Ottawa police are asking for budget approval to hire private security to run the metal detectors and x-ray machines being installed in the Ottawa courthouse. In a report that is going before the Police Services Board on Monday, the Ottawa police said contracting out the security screening for the new single access point to the Elgin Street courthouse is the “most cost-effective and feasible option” after reviewing their staffing options. The report recommends that Federal Force Protection Agency guards be contracted out to staff the entrance and operate the equipment. The report says the three full-time and three part-time private guards are expected to cost $111,400 for the rest of 2015, and $293,600 annually for 2016 and 2017.
The request for private security comes amid concerns about the scope of the new security measures, which have been called “draconian” by the Defence Counsel Association of Ottawa. The association, which represents Ottawa criminal defence lawyers, is concerned about members of the public being interrogated and asked to identify themselves.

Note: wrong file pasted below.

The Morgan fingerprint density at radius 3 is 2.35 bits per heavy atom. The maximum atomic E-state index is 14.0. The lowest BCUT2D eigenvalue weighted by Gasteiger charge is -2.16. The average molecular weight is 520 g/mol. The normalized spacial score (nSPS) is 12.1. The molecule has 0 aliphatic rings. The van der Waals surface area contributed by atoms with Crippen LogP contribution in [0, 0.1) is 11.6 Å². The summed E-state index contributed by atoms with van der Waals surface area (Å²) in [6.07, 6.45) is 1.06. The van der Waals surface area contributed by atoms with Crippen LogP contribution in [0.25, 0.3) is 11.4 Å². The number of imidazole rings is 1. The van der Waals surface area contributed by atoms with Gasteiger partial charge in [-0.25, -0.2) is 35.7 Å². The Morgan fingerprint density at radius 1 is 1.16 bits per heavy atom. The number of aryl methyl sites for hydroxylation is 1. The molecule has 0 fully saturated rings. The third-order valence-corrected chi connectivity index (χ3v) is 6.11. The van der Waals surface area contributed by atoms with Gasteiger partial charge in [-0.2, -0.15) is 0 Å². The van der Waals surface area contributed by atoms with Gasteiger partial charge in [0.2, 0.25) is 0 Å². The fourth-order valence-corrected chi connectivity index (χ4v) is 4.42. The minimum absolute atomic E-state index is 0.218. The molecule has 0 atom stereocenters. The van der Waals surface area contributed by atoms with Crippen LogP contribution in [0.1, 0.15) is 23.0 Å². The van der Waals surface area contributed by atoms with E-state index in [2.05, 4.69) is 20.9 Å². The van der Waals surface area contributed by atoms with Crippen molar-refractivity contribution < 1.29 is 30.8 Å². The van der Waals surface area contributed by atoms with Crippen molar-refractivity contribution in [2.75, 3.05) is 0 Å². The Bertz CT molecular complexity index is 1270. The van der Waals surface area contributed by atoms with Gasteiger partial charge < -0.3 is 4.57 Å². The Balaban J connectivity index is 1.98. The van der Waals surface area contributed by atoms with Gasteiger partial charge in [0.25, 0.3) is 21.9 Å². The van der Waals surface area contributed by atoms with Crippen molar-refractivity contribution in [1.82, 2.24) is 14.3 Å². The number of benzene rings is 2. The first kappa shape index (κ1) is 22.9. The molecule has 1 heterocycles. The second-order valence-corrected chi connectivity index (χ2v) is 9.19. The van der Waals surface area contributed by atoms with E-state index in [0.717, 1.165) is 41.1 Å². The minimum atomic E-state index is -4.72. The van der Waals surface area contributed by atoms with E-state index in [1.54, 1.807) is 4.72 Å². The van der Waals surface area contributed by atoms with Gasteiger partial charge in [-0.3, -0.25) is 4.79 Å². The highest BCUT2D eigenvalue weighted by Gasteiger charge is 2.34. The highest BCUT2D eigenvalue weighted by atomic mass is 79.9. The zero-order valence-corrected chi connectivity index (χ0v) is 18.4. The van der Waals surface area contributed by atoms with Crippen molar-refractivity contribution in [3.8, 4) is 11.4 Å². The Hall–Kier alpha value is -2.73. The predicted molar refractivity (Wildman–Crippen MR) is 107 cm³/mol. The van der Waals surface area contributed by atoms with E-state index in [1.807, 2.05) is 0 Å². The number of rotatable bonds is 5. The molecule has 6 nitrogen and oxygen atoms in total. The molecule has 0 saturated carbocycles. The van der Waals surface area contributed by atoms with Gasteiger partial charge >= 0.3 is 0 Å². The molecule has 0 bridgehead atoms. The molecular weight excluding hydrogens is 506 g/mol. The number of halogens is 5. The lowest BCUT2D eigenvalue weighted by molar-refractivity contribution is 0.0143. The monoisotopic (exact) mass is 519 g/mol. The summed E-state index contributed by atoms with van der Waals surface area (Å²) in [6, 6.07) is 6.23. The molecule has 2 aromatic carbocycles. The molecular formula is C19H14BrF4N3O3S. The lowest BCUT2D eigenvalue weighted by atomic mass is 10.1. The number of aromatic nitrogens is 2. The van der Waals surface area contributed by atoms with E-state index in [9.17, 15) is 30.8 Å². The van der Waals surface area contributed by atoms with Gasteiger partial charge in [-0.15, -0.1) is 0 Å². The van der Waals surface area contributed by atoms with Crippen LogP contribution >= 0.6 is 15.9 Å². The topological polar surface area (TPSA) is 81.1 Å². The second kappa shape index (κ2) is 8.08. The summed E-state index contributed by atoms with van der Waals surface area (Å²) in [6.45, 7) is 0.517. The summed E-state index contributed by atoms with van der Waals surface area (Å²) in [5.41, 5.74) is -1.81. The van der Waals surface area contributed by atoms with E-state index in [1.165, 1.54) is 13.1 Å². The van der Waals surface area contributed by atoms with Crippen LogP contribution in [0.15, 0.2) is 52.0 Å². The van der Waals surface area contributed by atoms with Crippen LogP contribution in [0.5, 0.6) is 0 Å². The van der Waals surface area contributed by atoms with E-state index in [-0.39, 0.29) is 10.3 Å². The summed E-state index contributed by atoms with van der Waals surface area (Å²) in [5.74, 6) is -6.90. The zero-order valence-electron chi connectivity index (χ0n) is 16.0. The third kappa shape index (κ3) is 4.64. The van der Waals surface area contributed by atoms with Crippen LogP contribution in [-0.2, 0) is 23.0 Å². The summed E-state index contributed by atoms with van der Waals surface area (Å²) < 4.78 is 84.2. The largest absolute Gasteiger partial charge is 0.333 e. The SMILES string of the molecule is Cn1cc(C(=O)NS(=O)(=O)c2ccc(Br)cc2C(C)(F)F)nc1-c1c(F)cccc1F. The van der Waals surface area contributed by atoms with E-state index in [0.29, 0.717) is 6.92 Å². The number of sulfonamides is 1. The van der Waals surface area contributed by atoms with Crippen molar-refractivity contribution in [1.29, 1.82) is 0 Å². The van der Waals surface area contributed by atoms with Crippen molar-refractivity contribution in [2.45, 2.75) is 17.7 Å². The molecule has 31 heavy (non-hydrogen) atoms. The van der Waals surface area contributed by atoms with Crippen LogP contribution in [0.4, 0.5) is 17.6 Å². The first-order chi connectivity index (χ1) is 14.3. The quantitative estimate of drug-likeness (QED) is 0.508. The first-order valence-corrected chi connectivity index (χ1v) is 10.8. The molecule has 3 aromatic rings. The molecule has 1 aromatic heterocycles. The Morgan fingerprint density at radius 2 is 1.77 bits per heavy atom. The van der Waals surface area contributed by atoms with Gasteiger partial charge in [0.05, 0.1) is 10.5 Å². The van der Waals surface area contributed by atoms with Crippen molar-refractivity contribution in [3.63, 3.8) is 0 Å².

Ottawa police Insp. Steve Bell, who oversees courthouse security, said the duties of the private guards would be limited to queuing people, running their bags through X-ray machines and wanding them if they set off the metal detector. Bell said the private guards will be limited to running the equipment; one or two police officers or special constables will always be stationed at the entrance to the building. The private guards will not be asking for identification or questioning anyone entering the building, Bell said.